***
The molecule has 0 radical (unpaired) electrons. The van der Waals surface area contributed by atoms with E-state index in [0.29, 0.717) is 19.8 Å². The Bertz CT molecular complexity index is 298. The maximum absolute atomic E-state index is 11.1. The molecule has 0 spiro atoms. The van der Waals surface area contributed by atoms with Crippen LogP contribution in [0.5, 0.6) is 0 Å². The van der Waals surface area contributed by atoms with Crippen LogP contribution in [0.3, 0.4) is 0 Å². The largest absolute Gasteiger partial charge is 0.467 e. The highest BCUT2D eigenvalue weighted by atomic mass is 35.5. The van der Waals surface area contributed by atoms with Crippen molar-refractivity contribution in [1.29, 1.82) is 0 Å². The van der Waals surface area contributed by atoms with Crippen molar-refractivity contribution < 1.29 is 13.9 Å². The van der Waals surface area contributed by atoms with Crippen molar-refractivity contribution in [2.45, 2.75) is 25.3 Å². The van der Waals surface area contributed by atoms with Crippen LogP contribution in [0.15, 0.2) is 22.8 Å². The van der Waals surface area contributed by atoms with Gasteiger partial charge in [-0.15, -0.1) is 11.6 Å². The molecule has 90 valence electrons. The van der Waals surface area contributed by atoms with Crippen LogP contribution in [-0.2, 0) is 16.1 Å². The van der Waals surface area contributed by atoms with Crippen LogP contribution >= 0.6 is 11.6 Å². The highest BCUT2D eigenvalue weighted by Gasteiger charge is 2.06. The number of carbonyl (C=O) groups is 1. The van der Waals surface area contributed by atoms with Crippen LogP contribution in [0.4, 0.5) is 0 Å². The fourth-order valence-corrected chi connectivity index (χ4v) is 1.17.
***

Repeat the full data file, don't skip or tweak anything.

The molecule has 0 radical (unpaired) electrons. The van der Waals surface area contributed by atoms with E-state index in [0.29, 0.717) is 19.8 Å². The Bertz CT molecular complexity index is 298. The maximum absolute atomic E-state index is 11.1. The molecule has 0 spiro atoms. The van der Waals surface area contributed by atoms with Crippen LogP contribution in [0.5, 0.6) is 0 Å². The van der Waals surface area contributed by atoms with Crippen LogP contribution in [0.3, 0.4) is 0 Å². The largest absolute Gasteiger partial charge is 0.467 e. The highest BCUT2D eigenvalue weighted by atomic mass is 35.5. The van der Waals surface area contributed by atoms with Crippen molar-refractivity contribution in [1.29, 1.82) is 0 Å². The van der Waals surface area contributed by atoms with Crippen molar-refractivity contribution < 1.29 is 13.9 Å². The van der Waals surface area contributed by atoms with Crippen molar-refractivity contribution in [2.45, 2.75) is 25.3 Å². The van der Waals surface area contributed by atoms with Crippen LogP contribution in [0.15, 0.2) is 22.8 Å². The van der Waals surface area contributed by atoms with Gasteiger partial charge in [-0.15, -0.1) is 11.6 Å². The molecule has 90 valence electrons. The van der Waals surface area contributed by atoms with Crippen LogP contribution in [-0.2, 0) is 16.1 Å². The van der Waals surface area contributed by atoms with Crippen LogP contribution >= 0.6 is 11.6 Å². The highest BCUT2D eigenvalue weighted by Gasteiger charge is 2.06. The number of carbonyl (C=O) groups is 1. The van der Waals surface area contributed by atoms with Crippen LogP contribution in [0.4, 0.5) is 0 Å². The fourth-order valence-corrected chi connectivity index (χ4v) is 1.17.